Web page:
What is the focus of your award-winning research?
My research attempts to answer three broad sets of questions:
- What are the neurobiological and behavioral phenotypes that underlie fear and anxiety? How do we learn to control our fears, and how does this process go awry in anxiety disorders? To answer these questions, my research examines how changing the intensity of threat (e.g., near or far threats) result in switches from slow cortical brain regions to fast midbrain regions involved in fight or flight, how these neural systems mutually inhibit each other, and how the harmony between these circuits predicts optimal or suboptimal expression of fear.
- How can we determine the behavioral and neural signatures of positive social interactions, such as observing why others’ success is rewarding (e.g., vicarious reward and reflected glory), altruism, and empathy. And how do these positive interactions mask seemingly selfish motives that manifest in the form of envy and schadenfreude?
- What is the interplay between social interaction and emotion? For example, how does fear change when we are in a group versus alone? How does the protective value of others reduce our fear?
These questions are embedded in theoretical models developed by my lab as well as in theories from the diverse fields of behavioral ecology, social psychology, evolutionary biology, and affective science.
How did you develop an interest in this area?
Social psychology and affective science are about the everyday experiences we all encounter and about humanity, including what moves us, relationships, and meaning. My interest in these questions was ignited by reading the faultless work of Michael Fanselow, Caroline and Robert Blanchard, Lisa Feldman Barrett, Jaak Panksepp, Joe LeDoux, Liz Phelps, Ralph Adolphs, Brian Knutson, Matt Lieberman, and Naomi Eisenberger. These researchers had a major impact on the development of my research interests and direction. Less obvious influences come from my love of zombie, sci-fi, and end-of-the-world movies. These movies open up interesting questions concerning fear, survival, and what happens to human relationships when society dissolves. Ideas for several published papers have come from watching movies.
Who are your mentors and/or biggest psychological influences?
My biggest influences are my wife, Cindy Hagan, also a cognitive neuroscientist and sounding board for all my research, and my brother, Karl Mobbs, who inspired me to reeducate myself as an adult. Another big influence is Allan Reiss at Stanford University. When I was an RA, Allan put faith in me to run research projects, analyze data, and write up papers. I ended up publishing six first-author papers as an RA, and I am eternally grateful for this opportunity and his support. In graduate school, I was lucky to work with Chris Frith and Ray Dolan — both were wonderful and incisive mentors who further shaped my approach to science. I was also very lucky to have Demis Hassabis as a colleague; without him, my studies would probably look different. My time at University College London was special because I was surrounded by many amazing people including Predrag Petrovic, Henrik Ehrsson, Tania Singer, John O’Doherty, Hakwan Lau, Tom Schofield, Ben Seymour, Christian Ruff, and others. I can’t imagine a more exciting place to learn. At Cambridge, Tim Dalgleish and Andy Calder, both my postdoctoral advisors, played a critical part in the development of my scientific career. Other wonderful colleagues and collaborators include Bernhard Staresina, Michael Ewbank, Adrian Owen, Jess Grahn, Tristan Bekinschtein, and Hidehiko Takahashi. My colleagues at Columbia University have also been a major inspiration, including Kevin Ochsner, who has been a wonderful colleague and friend, as have Walter Mischel, Tory Higgins, Geraldine Downey, Carl Hart, Daphna Shohamy, Nim Tottenham, Valerie Purdie-Vaughns, Janet Metcalfe, James Curley, Francis Champagne, and Sarah Woolley. Finally, I have worked with many amazing students including Oriel FeldmanHall, Rongjun Yu, Owen Footer, Song Qi, Charlotte Prevost, and Ellen Tedeschi. All have inspired me in ways they probably underestimate.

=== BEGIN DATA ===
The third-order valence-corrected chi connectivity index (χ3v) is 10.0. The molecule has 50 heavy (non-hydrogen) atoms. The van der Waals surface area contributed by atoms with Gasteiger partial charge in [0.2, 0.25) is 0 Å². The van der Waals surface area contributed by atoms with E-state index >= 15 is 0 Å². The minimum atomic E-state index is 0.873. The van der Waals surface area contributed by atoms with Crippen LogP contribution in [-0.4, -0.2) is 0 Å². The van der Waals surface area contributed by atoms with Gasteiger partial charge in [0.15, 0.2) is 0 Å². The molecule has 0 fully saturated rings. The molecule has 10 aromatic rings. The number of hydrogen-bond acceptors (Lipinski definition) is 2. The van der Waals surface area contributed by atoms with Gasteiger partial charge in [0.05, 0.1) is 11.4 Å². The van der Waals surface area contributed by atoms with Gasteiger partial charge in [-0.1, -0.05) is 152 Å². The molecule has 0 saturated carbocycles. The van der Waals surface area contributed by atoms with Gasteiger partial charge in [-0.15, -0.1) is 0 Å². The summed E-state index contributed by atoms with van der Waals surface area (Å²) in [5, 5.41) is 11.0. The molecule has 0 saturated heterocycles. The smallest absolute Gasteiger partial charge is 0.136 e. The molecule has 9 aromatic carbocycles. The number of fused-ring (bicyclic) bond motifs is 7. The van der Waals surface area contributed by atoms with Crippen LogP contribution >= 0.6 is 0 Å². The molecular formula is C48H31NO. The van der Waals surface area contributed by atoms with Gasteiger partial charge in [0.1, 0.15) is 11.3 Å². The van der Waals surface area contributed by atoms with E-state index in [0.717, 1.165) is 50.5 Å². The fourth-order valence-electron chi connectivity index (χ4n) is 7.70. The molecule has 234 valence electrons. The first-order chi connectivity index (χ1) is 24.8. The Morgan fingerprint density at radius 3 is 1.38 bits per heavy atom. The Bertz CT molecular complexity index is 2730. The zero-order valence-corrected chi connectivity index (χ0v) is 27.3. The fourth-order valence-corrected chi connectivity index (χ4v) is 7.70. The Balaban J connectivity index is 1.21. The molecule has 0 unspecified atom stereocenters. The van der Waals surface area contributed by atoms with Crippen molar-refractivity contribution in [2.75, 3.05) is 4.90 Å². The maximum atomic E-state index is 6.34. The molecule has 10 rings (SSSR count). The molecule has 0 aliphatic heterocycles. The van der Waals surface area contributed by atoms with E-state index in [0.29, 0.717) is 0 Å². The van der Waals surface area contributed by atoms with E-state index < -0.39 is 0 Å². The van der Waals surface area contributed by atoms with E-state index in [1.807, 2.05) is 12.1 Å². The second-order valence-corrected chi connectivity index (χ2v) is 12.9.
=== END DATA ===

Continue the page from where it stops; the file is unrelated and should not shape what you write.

What unique factors have contributed to your early success?
I think it’s my optimism, sheer persistence, motivation when searching for ideas, and the anticipatory excitement of unearthing something undiscovered. The quality of an idea sets the foundation for the tensile excitement and success of the experiment — rarely has a good study started with a bad idea. To use a musical analogy, I see the idea as the song’s melody, the methods as the instruments, and the paper as the lyrics. I have tried to master each of these processes, yet I will always be learning with joy. It is important to note that my experiments are not always successful, and this can be risky — especially prior to tenure — yet playing it safe rarely results in anything interesting. I live by the principle that I would rather be courageous and fail trying than do research that fails to capture the minds of others.
What does winning this award mean to you both personally and professionally?
I do science because I love the creative process where one takes an idea from a simple everyday observation, forms a question, and articulates this question through the scientific method. I am genuinely delighted to win this award, yet I feel lucky enough to be in the position I am in at Columbia University and to work in a field with talented researchers who are at the frontier of new discoveries concerning human nature. How amazing is that?!